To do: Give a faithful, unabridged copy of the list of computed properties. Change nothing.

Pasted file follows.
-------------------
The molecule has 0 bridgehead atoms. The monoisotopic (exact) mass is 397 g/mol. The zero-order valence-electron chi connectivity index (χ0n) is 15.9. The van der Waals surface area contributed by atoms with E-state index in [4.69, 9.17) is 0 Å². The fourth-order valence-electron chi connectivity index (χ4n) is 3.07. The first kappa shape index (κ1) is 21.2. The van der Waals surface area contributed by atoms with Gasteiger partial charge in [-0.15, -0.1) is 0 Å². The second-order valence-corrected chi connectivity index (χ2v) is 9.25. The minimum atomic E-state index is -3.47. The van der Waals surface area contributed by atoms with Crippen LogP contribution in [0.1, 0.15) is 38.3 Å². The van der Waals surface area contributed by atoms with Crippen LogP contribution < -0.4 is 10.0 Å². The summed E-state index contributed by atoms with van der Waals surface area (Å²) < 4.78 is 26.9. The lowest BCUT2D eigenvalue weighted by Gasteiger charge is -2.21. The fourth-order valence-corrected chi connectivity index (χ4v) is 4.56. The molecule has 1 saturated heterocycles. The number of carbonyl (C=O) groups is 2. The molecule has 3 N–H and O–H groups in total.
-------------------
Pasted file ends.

The molecule has 0 bridgehead atoms. The monoisotopic (exact) mass is 397 g/mol. The zero-order valence-electron chi connectivity index (χ0n) is 15.9. The van der Waals surface area contributed by atoms with E-state index in [4.69, 9.17) is 0 Å². The fourth-order valence-electron chi connectivity index (χ4n) is 3.07. The first kappa shape index (κ1) is 21.2. The van der Waals surface area contributed by atoms with Gasteiger partial charge in [-0.15, -0.1) is 0 Å². The second-order valence-corrected chi connectivity index (χ2v) is 9.25. The minimum atomic E-state index is -3.47. The van der Waals surface area contributed by atoms with Crippen LogP contribution in [0.1, 0.15) is 38.3 Å². The van der Waals surface area contributed by atoms with Crippen LogP contribution < -0.4 is 10.0 Å². The summed E-state index contributed by atoms with van der Waals surface area (Å²) < 4.78 is 26.9. The lowest BCUT2D eigenvalue weighted by Gasteiger charge is -2.21. The fourth-order valence-corrected chi connectivity index (χ4v) is 4.56. The molecule has 1 saturated heterocycles. The number of carbonyl (C=O) groups is 2. The molecule has 3 N–H and O–H groups in total.